As told to Sarah Miller
The day I almost lost my son to anger, I stopped drinking. A good boy, that one, curly head, always with a smile; who knows why he smiled with a Dad like me. I had been a heavy drinker for years now, avoiding anyone who tried to tell me I was an addict.
My son had passed his driving test a couple weeks prior, only I was too busy escaping life to notice. Mike didn’t even bother to tell me; he knew I couldn’t care less. However, my wife Shelly made me promise I would attend the party she threw in his honor. I didn’t. I ended up arrested for drunk driving instead. Shelly didn’t let me hear the end of it. She’d had enough. She was about to leave, when Mike stepped in.
Taking advantage of the moment, he asked, “Dad, can I borrow your car?”
Shelly’s mouth fell open. Nobody borrows my car, ever. But taking hold of the opportunity to calm her anger, I silently held out my keys.
Mike grinned, “Thanks Dad!” he called, and by time I had a chance to digest that he had just gone off in my new car, both he and Shelly were gone.
I knew my alcohol was getting me into trouble, but I couldn’t help it. The need I experienced was so powerful, I knew if I didn’t drink I would die. I knew I was ruining my life by drinking; I just couldn’t imagine living without it. With Shelly out of sight, I pulled the vodka I always carried with me out of my bag.
The next thing I knew, my son was in front of me, trembling. I’m not sure what made him shake me awake; perhaps he thought I would be even angrier if he hadn’t. I was groggy, hungover, and just wanted to continue sleeping. I didn’t even hear him out. I just heard the word, “car” and “scratched” and saw fire.
“You ruined my new car?” I screamed. “You dared to ask me for my new car and you ruined it?”
I didn’t see the fear in my son’s face, the tears and vulnerability of a child in his adult body. All I saw was anger and alcohol. Always alcohol. Attempting to stand in order to go find more alcohol, I gave my son a shove. I didn’t see the shock on his face, or on my wife’s, as she came running, and I just felt an urge to push him, hard, to the floor, shouting, slurring, “You ruined my car, you ruined my car.”
I don’t remember what happened the rest of the night, but my son ended up in the hospital and I, back at the police station. It was through some miracle that I ended up in Retorno’s rehabilitation center.
Retorno taught me a life beyond the bottle. I didn’t need to drink because I found other ways to deal with life instead. It was with simple things, really, like the day my coffee spilled, right on my new tie. I closed my eyes, drew in a deep breath and slowly let it out. In my mind’s eye, I watched the guy I used to be: shouting, cursing, somehow it was Shelly’s fault. Emptying out my wardrobe, so piles of shirts and ties would lay strewn at my feet. I wouldn’t bother to pick it up, the cleaner could do that. Instead, I muttered the serenity prayer under my breath. I took off the tie and dropped it in the laundry hamper. I found an old, clean tie. I left the house, no door slammed.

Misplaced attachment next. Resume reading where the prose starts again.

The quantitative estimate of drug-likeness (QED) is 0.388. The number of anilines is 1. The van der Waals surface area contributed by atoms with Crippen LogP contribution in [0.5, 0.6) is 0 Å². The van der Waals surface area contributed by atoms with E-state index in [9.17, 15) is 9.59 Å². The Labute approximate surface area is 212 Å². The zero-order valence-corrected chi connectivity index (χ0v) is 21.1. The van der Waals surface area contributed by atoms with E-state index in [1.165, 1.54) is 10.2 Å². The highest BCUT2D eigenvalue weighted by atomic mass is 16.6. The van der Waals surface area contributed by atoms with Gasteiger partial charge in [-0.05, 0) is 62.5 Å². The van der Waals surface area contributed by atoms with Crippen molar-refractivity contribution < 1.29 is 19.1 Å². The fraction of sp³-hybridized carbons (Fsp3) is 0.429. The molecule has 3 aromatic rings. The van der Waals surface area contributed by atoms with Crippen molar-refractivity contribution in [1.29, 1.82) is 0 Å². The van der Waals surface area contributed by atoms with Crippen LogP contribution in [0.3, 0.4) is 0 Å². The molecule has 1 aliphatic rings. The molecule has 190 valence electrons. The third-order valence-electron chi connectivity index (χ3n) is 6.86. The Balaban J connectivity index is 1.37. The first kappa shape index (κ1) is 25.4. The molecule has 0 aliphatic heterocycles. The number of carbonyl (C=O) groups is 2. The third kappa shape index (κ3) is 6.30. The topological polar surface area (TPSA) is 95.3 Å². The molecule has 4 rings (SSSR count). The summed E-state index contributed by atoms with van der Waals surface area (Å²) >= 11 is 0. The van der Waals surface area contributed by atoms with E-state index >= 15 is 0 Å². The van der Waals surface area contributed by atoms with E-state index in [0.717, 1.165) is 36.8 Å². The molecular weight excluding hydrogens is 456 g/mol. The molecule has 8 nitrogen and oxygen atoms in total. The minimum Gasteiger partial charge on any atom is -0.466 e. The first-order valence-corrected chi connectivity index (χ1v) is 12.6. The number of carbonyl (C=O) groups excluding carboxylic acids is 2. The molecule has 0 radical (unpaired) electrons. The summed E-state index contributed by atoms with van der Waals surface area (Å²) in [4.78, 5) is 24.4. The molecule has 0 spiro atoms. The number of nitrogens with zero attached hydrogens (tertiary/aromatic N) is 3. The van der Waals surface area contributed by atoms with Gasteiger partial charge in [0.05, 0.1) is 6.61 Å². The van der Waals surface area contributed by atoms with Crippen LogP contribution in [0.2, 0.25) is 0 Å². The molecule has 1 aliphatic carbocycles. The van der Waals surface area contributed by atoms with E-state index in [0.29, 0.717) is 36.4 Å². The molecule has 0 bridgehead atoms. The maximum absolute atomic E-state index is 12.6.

Instead of unnecessary drama, I’d learnt to walk right through life, on life’s terms.
Later that week, the plumber showed up. Shelly and I were both on our way out. I knew Shelly was dying to go out, and we both knew it would be she that would stay behind.
I breathed in deeply, I closed my eyes. “It’s okay Shelly,” I found myself saying, “I’ll stay home.” She looked at me for a long moment, her bag already on the floor. She picked it up and left the house. She forgot to say goodbye.
But I knew right then that I was learning that life didn’t revolve all around me. I was beginning to see those around me; my wife, my family, my friends and the regular stranger on the street.
And I looked into the mirror and high fived myself. Way to go! Instead of self-hatred, I had found acceptance. Through Retorno and the fellowship of Alcoholics Anonymous Twelve Step meetings, I was learning to live a life beyond alcohol.
About two years after I first began treatment and gave up trying to control what can’t be changed, life winked, perhaps just to show me how far I’d come.
“Dad?” It was Mike, “Do you think I could borrow your car?” It was the first time he had done that in the year I’d been living back at home, and I felt grateful that he felt able to ask me. This time, I noticed the slight shake beneath his cheery smile and I answered softly, “Sure, son, how about if we go for a spin together? You drive.”
I had an important business meeting the next hour, and in the past I would have been tense having to get back to it. The radio was playing music. I looked at the road ahead, marveling that I was able to allow my son to drive my expensive car. I turned to look at Mike, speeding along, singing loudly, clearly enjoying the luxury of my car. My face turned to a smile, soft at the edges.
He changed lanes. He was driving too quickly. The car swerved from the middle to the left, back to the middle, big, wild swerves. My eyes opened wide, “Mike, this isn’t you driving!” but before I could say that thought out loud, I watched my car speed along in the opposite direction, heading straight for the middle section barrier. I saw death coming as I screamed along with my son, watching pieces of the car fly all over and hearing the sickening sound of the tires screeching to a halt.
And finally, the darkness lifted and it was quiet. “Son, son, are you okay?” I cried as we both opened the car doors to the miracle of survival. My car was gone, but I didn’t mind. My son was okay and that was all that mattered.
This time, a year after rehabilitation, when I looked at my son, I saw the fear in his face and the tears and vulnerability of my child in an adult’s body, and as I hugged him I knew I had come full circle. No longer did I need alcohol to live; I had love and acceptance instead.